Restoring a backup

No system of backup is actually deployed before you have attempted and successfully retrieved data from it so that you know what to do in an emergency as well as being able to extract old data mistakenly erased or restore a full system after a hard drive crash.

Restoring a borg backup works a little different from what you may be used to. First of all you can of course extract the data fully or just single files if you know their paths just like with any other backup system. The restore command is called extract in borg.

$ sudo borg extract /bup::lenovo-170202_163423

This will extract the entire archive and then you can move the files into their respective locations. You can also extract for example only the etc folder from the archive:

$ sudo borg extract /bup::lenovo-170202_163423 etc

Extraction always writes in the current working directory. Therefore you should first extract then move the files into their correct location in your file system or if  all the backups are taken from the root of the file system / then you can cd there before extracting but I recommend extracting on a different volume first and then restoring from there. The reason is that there is usually a lot of stuff in a backup that you may not always want to restore.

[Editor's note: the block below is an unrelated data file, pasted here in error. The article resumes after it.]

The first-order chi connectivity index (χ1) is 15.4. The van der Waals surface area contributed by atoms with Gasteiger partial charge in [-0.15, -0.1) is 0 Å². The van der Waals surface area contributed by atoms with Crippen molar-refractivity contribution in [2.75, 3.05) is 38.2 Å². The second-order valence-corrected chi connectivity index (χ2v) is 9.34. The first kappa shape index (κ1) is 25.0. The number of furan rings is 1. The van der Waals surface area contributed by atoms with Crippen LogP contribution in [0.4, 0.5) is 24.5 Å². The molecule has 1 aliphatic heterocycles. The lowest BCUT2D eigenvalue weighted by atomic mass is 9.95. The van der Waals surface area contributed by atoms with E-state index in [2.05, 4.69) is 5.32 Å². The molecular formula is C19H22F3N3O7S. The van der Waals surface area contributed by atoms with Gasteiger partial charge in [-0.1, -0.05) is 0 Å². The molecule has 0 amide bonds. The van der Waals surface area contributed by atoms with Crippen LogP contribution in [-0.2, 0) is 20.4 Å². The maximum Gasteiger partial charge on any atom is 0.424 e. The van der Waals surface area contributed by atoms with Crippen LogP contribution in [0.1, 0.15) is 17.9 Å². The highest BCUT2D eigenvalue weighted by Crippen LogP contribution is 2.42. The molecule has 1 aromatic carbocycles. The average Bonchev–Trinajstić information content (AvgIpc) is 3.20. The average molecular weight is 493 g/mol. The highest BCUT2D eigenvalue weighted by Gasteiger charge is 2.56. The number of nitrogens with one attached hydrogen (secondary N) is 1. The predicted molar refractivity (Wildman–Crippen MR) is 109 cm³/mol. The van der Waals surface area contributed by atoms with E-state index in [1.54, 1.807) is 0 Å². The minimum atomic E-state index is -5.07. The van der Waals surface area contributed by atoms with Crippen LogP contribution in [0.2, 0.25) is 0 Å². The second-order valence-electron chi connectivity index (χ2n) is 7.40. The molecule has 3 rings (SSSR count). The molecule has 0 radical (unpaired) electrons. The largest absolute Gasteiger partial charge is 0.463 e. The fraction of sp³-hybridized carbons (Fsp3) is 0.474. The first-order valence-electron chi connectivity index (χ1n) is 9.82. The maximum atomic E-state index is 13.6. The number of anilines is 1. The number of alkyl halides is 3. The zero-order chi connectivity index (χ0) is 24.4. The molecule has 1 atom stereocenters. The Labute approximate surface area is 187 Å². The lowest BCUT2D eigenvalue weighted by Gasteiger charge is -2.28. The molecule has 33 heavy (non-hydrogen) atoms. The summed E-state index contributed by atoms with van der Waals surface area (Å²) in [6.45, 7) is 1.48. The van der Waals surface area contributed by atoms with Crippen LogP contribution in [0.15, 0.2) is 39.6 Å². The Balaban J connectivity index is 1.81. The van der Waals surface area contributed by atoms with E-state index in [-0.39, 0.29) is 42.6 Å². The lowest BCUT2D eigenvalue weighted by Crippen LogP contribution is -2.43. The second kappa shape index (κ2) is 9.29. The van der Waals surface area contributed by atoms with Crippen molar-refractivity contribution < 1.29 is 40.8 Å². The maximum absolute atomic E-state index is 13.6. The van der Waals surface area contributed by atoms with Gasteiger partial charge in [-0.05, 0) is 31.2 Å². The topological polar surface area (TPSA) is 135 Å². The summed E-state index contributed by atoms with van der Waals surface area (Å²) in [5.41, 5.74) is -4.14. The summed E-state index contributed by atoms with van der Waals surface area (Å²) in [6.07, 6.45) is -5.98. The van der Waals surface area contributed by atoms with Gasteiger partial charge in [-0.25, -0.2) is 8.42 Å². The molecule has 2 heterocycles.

Mounting the backup as a file system

So borg actually offers another way also. You can mount the backup as a volume, or you can mount the whole repo and see all the backup points made, select which one you want and then just copy the files from there to the live system.

$ sudo borg mount /bup::lenovo-170202_163423 /mnt

This will mount the backup lenovo-170202_163423 in the file system at /mnt. You can then cd to /mnt and then use cp etc to copy the files to their right places.

When done you can dismount it (otherwise other processes can’t backup, the repo is locked while mounted)

$ sudo umount /mnt

Borg uses fuserfs to mount local directories.

You may also mount the whole repository:

$ sudo borg mount /bup /mnt

Now when you go into the /mnt folder you will see all your backup names as directories:

$ ls
161204_040001 170101_203409 170113_040001 170117_040001 170121_040001 170125_010344 170128_030332
161206_040001 170108_040001 170114_040001 170118_040001 170122_214910 170125_040001 170128_040001
161218_174848 170111_040001 170115_040002 170119_040001 170123_040001 170126_040001 170129_040001